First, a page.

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Since that historical moment when Alexander G. Bell made the very first phone call, the telephone has developed on a large scale. Today the normal telephone that we use in our homes is facing extinction. The only reason for some of us to use a telephone is for connecting to the Internet. Even things like sending faxes and are being taken over by cell phones and you can connect to the Internet with a cell phone these days. You may disagree, but the signs are there. Maybe there won't be a single telephone connected to a wire in any house anywhere within the next few years.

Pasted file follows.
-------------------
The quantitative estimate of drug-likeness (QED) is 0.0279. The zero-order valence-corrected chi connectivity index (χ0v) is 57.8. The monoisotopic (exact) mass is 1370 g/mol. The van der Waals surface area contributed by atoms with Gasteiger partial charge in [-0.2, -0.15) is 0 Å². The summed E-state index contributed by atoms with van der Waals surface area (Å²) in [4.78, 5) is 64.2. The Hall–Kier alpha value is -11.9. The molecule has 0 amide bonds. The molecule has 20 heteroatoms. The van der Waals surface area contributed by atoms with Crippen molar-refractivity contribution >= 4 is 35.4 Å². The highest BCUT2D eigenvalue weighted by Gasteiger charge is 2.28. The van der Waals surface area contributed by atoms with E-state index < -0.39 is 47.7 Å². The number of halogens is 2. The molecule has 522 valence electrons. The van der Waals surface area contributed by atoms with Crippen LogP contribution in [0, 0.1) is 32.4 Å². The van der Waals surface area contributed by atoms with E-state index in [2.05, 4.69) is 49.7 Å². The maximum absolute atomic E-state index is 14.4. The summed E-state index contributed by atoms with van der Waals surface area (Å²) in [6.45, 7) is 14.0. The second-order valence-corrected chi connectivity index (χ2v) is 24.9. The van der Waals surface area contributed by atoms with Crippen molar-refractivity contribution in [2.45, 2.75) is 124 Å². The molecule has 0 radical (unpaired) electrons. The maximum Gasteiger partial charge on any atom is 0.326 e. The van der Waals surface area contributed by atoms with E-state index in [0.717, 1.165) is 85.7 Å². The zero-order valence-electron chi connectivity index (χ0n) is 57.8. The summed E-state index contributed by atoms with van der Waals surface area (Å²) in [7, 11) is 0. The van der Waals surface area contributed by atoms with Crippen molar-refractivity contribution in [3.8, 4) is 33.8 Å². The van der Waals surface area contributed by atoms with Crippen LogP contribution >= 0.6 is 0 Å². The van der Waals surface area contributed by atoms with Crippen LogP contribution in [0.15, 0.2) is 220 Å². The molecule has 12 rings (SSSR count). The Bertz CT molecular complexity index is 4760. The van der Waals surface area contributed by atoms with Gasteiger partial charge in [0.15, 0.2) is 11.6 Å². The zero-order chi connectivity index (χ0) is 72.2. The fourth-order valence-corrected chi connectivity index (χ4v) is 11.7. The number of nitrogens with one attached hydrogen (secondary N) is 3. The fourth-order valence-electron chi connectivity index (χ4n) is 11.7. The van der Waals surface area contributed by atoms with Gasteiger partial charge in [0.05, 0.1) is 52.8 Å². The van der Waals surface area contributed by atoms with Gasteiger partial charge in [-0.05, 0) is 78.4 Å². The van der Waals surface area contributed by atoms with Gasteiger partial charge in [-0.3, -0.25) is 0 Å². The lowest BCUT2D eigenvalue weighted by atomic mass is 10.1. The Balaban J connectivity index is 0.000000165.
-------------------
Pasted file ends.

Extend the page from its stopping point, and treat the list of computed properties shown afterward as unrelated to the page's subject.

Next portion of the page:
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The telephone is an instrument used to send speech and other sounds to a faraway point by making use of electricity and to reproduce them. The telephone has a diaphragm that vibrates when struck by sound waves. The vibrations are converted into electrical impulses and then converted back to sound by a receiver. The normal telephone consists of a transmitter, receiver, ringer, dial and antisidetone network. The invention of the carbon transmitter by Emile Berliner was the biggest breakthrough in the development of the practical telephone. Carbon granules are placed between metal plates (electrodes). One of these is the diaphragm which transmits pressure to the carbon. Pressure variations cause variations in the electrical resistance of the carbon. A dc voltage caused by the exchange over the line is applied to the electrodes. More energy can be represented by the fluctuation in the dc current than in the original sound wave (amplification).